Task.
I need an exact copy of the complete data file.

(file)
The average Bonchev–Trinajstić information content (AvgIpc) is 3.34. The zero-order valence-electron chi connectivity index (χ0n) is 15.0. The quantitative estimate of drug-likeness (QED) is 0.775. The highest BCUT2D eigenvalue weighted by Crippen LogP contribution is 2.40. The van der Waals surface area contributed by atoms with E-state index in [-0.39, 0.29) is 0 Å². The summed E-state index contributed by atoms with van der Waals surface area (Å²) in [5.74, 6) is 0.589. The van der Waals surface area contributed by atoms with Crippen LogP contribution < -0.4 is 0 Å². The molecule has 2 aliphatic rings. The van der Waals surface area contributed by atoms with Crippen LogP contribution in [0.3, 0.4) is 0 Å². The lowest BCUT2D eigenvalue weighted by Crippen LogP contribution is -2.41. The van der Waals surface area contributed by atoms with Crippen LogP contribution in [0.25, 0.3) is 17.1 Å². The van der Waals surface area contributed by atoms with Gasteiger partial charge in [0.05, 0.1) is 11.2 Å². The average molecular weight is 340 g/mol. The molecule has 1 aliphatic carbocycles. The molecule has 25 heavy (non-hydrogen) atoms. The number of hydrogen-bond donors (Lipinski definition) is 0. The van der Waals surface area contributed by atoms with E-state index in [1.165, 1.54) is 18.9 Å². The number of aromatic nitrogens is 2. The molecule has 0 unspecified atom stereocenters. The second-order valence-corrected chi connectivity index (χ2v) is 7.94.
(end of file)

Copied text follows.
The average Bonchev–Trinajstić information content (AvgIpc) is 3.34. The zero-order valence-electron chi connectivity index (χ0n) is 15.0. The quantitative estimate of drug-likeness (QED) is 0.775. The highest BCUT2D eigenvalue weighted by Crippen LogP contribution is 2.40. The van der Waals surface area contributed by atoms with E-state index in [-0.39, 0.29) is 0 Å². The summed E-state index contributed by atoms with van der Waals surface area (Å²) in [5.74, 6) is 0.589. The van der Waals surface area contributed by atoms with Crippen LogP contribution < -0.4 is 0 Å². The molecule has 2 aliphatic rings. The van der Waals surface area contributed by atoms with Crippen LogP contribution in [0.3, 0.4) is 0 Å². The lowest BCUT2D eigenvalue weighted by Crippen LogP contribution is -2.41. The van der Waals surface area contributed by atoms with Crippen LogP contribution in [0.25, 0.3) is 17.1 Å². The van der Waals surface area contributed by atoms with Gasteiger partial charge in [0.05, 0.1) is 11.2 Å². The average molecular weight is 340 g/mol. The molecule has 1 aliphatic carbocycles. The molecule has 25 heavy (non-hydrogen) atoms. The number of hydrogen-bond donors (Lipinski definition) is 0. The van der Waals surface area contributed by atoms with E-state index in [1.165, 1.54) is 18.9 Å². The number of aromatic nitrogens is 2. The molecule has 0 unspecified atom stereocenters. The second-order valence-corrected chi connectivity index (χ2v) is 7.94.